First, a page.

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Dressing it up

The whole country has been up in arms since last week’s budget and the announcement that the medical cards for the over-70s would be harshly means-tested. There were other controversial movements in the budget also but this seemingly is the one that has grabbed most of the headlines and caused the most controversy. The aim of the cut was to eliminate medical cards for “better off” pensioners. As Michael O’Leary said on Newstalk recently, the richer people in this country generally don’t use medical cards because they have enough money for private health care and don’t get in line at the local clinic. Never a truer word spoken.

The projected net benefit to the economy was to save about EUR 100M while at the same time the government managed to find about EUR 1bn for the local authority mortgage scheme to buy houses in the “social and affordable” category, which according to one recent report are currently retailing at a higher price than similar houses in the non-social and affordable category. Government bailing out the builders again? You’d be hard pressed to say otherwise. 
One really has to question whether or not the government is really looking at the problems here. On one hand they were trying to remove benefits from those who could perhaps afford the one or two doctors visits per year that they were charging against their medical card in order to not spend a measly EUR 100M on health care for the elderly. On the other hand we see that the government are more than willing to throw about EUR 1bn on social housing, that is in negative equity with the rest of the market, bailing out builders, and seemingly not looking into the many, many cases of benefit fraud whereby “single mothers” avail of 3/4-bed homes for free with their unspoken live-in boyfriends. Rents on these premises could be anywhere in the order of EUR 1000 per month which I think that we can all agree is far more than say a few visits to the local GP each year. Fair and balanced view at managing the economy or dodging the bullet of actually having to deal with a real problem that is turning the country into a welfare state? I fear that the latter applies in this case.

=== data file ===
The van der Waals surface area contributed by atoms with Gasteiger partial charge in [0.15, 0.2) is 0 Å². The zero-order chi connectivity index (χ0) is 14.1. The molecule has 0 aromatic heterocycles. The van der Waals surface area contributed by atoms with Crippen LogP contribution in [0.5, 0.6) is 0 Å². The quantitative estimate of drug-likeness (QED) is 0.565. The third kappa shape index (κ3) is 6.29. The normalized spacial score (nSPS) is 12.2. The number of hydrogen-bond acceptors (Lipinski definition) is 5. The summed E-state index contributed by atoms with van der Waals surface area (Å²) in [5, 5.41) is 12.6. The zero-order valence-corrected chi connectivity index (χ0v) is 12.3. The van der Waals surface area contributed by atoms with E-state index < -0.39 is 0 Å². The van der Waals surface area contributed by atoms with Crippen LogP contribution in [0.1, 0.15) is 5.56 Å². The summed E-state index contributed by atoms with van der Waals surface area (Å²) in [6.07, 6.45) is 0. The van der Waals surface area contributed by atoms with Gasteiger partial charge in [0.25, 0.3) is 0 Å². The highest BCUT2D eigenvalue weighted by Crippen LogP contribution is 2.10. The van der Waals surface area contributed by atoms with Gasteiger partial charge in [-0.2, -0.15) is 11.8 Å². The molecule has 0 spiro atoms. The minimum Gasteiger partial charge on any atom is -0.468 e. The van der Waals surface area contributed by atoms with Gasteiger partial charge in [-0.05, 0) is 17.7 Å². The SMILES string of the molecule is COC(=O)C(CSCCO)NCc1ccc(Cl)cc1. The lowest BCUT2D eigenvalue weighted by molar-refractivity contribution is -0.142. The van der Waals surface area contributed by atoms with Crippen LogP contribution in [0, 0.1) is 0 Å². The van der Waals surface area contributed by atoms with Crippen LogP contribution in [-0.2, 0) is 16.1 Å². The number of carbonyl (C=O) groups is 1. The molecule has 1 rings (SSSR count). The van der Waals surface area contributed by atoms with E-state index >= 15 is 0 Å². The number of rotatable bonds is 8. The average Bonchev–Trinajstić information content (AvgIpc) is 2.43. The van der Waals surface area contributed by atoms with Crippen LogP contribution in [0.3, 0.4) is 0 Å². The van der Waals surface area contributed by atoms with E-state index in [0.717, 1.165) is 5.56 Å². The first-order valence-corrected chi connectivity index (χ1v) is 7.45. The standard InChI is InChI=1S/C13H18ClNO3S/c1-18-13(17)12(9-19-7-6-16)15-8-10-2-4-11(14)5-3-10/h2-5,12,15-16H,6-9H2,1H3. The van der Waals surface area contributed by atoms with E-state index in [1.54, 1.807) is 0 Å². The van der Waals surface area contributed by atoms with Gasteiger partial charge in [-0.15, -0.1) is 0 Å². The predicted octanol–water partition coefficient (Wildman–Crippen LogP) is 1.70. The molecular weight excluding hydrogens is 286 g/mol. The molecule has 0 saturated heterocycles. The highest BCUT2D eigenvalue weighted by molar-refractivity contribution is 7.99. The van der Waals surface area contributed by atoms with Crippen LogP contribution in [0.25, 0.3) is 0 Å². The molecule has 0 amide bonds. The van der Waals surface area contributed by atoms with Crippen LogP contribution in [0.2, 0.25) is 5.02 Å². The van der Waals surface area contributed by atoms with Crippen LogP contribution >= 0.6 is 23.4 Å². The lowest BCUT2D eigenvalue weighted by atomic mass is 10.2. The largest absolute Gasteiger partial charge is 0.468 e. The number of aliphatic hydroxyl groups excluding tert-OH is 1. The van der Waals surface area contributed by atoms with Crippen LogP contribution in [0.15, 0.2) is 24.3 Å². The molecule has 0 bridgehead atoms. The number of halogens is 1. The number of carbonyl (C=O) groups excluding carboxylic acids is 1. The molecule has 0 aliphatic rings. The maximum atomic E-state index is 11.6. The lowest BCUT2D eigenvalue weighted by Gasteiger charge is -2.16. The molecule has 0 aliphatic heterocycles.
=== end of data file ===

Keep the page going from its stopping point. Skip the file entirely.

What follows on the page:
This morning Brian Cowen, backed by Mary Harney and John Gormley, announced what has been pitched by the media as a u-turn, backtrack, a 180, an adjustment, a rethink, and many other terms but let’s face it; let’s call it what it is, a cock-up of a decision in the budget. A budget that contains no logic whatsoever towards solving the current economic crisis and appears to do no more than create a wealth of issues that will stall the recovery of the Irish financial climate. I had hoped that Brian Cowen would be a breath of fresh air when he took the reins and that the government would take a new direction under his leadership. Sadly I now fear that we are in for a second installment in the mode of Bertie – a fashion of which I can say, I do not think was best for Ireland.

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